Researchers have come up with these basic guidelines:

  • Sedentary: Walking fewer than 5,000 steps per day.
  • Low active: Walking about 5,000 to 7,499 steps per day.
  • Somewhat active: Walking around 7,500 to 9,999 steps per day.
  • Active: Walking more than 10,000 steps per day.
  • Highly active: Walking more than 12,500 steps per day.

How far is 10,000 steps?

So, how long is 10,000 steps?

“This magic number of steps is the equivalent of moving almost five miles,” Travers clarifies.


While this distance might, at first, be daunting, he notes that when you walk this distance, you’ll burn somewhere between 35 and 120 calories per mile.

“It all depends on your pace, and how well your body adapts to taking on oxygen and using fuel for energy,” he continues.

It turns out, it’s not too difficult to reach the 10,000-step milestone on a daily basis. Adding in a quick jaunt around the block or at your local park can significantly add steps to your day. You don’t have to run a marathon.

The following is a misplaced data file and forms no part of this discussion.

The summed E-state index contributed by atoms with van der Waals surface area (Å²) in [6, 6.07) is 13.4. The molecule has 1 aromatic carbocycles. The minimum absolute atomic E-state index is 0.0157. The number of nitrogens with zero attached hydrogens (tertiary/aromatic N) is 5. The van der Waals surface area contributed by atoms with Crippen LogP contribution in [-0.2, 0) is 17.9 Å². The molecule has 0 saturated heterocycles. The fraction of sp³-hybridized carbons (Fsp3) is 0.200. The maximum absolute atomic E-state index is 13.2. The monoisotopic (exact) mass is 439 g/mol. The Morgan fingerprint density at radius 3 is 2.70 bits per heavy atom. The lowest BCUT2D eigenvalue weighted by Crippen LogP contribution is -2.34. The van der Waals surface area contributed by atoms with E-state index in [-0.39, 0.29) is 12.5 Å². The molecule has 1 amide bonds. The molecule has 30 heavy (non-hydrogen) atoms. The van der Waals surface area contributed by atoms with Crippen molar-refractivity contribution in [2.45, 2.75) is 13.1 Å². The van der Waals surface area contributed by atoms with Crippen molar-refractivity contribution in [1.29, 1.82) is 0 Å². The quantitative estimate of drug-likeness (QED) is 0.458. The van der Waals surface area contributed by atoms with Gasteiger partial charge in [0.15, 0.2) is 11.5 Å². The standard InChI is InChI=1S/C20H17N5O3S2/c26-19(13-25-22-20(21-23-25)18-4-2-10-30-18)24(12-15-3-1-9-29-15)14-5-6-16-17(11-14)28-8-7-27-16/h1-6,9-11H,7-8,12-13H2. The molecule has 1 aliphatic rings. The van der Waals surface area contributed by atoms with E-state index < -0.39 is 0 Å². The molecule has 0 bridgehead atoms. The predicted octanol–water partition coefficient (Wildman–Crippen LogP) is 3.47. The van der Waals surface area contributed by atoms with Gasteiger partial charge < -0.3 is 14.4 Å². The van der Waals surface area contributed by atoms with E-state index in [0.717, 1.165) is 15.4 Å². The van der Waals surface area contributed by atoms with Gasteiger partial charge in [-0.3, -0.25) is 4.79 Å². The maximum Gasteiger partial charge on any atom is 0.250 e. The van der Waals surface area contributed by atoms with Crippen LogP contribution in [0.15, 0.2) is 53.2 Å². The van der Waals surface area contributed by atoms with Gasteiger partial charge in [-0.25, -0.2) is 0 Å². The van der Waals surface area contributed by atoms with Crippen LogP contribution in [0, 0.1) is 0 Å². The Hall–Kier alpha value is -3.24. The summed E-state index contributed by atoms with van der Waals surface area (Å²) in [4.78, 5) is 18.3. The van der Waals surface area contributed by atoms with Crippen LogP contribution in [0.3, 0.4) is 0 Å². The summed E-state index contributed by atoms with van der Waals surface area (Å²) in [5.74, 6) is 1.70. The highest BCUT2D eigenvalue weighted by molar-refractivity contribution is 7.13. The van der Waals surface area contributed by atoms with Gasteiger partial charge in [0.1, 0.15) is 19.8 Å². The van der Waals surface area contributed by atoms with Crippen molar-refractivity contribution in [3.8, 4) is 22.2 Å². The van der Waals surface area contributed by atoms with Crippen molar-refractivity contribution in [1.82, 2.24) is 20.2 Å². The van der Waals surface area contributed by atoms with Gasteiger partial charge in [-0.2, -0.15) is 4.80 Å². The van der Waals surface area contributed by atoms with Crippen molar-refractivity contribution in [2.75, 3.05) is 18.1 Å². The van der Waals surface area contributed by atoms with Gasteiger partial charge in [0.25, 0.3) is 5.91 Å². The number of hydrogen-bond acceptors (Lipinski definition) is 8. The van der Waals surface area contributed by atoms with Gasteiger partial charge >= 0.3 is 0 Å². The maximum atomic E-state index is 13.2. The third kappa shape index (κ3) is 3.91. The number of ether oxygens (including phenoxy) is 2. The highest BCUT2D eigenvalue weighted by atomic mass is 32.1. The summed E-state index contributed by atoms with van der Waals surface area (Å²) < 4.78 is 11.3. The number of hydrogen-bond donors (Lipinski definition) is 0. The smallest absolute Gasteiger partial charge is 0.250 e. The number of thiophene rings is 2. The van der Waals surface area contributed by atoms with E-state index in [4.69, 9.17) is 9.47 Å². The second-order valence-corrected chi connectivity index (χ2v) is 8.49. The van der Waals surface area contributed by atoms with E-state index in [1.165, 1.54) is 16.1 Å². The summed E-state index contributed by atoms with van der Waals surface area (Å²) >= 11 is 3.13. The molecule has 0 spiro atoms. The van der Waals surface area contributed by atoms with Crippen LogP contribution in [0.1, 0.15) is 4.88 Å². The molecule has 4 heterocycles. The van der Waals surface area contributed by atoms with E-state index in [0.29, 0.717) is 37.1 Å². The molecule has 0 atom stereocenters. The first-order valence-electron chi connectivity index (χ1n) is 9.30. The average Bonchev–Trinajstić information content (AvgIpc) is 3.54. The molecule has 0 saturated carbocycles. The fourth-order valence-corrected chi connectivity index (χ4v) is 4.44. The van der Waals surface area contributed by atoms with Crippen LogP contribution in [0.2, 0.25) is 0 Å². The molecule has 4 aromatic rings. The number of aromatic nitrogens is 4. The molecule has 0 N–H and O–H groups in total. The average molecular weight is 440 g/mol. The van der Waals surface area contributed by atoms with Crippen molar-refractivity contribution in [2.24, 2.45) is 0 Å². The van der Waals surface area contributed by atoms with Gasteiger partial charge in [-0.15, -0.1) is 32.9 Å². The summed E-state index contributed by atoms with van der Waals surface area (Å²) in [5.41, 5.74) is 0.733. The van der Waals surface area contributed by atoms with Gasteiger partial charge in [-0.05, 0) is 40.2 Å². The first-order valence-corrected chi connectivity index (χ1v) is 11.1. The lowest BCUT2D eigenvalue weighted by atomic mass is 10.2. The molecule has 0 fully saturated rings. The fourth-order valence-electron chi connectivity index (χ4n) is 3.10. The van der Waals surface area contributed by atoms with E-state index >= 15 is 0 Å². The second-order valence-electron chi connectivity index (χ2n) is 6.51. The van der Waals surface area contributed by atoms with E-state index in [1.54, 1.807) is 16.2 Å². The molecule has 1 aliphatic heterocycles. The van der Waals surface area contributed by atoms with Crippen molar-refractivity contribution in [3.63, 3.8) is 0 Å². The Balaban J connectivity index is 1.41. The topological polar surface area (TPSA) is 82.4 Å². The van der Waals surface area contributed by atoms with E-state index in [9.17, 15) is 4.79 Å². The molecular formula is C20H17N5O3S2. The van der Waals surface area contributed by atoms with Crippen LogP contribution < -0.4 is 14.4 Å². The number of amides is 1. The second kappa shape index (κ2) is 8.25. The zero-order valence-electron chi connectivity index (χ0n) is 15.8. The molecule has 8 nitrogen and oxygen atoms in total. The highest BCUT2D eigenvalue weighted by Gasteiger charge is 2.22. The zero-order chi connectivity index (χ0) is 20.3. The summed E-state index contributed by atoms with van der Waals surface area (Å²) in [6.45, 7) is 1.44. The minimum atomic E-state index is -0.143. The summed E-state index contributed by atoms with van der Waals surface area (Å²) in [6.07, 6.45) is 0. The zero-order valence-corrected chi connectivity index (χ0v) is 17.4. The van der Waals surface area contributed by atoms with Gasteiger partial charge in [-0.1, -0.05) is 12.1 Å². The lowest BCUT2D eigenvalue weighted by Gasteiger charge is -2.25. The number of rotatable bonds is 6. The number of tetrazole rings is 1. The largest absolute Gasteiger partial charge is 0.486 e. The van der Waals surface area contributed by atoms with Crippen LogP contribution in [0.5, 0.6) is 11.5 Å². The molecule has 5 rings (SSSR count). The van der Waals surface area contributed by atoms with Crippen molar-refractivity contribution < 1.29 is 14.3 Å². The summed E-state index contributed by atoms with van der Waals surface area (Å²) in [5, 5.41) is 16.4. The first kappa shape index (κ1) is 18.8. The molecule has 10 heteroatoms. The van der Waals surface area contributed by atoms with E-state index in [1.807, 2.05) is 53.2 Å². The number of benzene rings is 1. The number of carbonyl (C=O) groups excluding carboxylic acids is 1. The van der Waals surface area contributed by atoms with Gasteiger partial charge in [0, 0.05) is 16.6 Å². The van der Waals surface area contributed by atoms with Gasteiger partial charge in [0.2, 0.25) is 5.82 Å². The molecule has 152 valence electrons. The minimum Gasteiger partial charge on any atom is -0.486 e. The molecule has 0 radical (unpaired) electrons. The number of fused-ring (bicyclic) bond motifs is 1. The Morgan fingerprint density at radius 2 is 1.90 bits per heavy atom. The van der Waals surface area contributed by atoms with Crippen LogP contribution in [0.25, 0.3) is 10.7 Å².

But it’s important to aim for at least 10 minutes of nonstop walking to reap the health benefits.

“By walking for at least 10 minutes consecutively, it gives your body the ability to adapt and increase your capacity,” shares Travers.

Benefits of walking 10,000 steps a day

Increasing how many steps you take a day comes with some advantages. Here are a few:

Improve your heart health

Cardiovascular exercise, such as walking, can lower your resting heart rate, blood pressurecholesterol and blood sugar, while reducing your risk of developing diabetes or heart disease.

Maintain a healthy weight

When it comes to walking vs. running, you may think you can only lose or maintain your weight by running. But walking can help you achieve a healthy weight. You can burn around 200 calories by taking a 30-minute walk (and this typically will get you 3,000 to 4,000 steps!)

Improve mood

Walking can reduce stress, which in turn, can improve your mood. As you walk and start getting your heart rate up, your body releases endorphins, one of the “feel good” hormones.


Improve joint health

Another great thing about walking? It’s easy on your joints — and keeps them flexible. As you move, you lubricate your joints and muscles and increase blood flow to your cartilage. So, it’s a good option if you have arthritis.

How to get 10,000 steps a day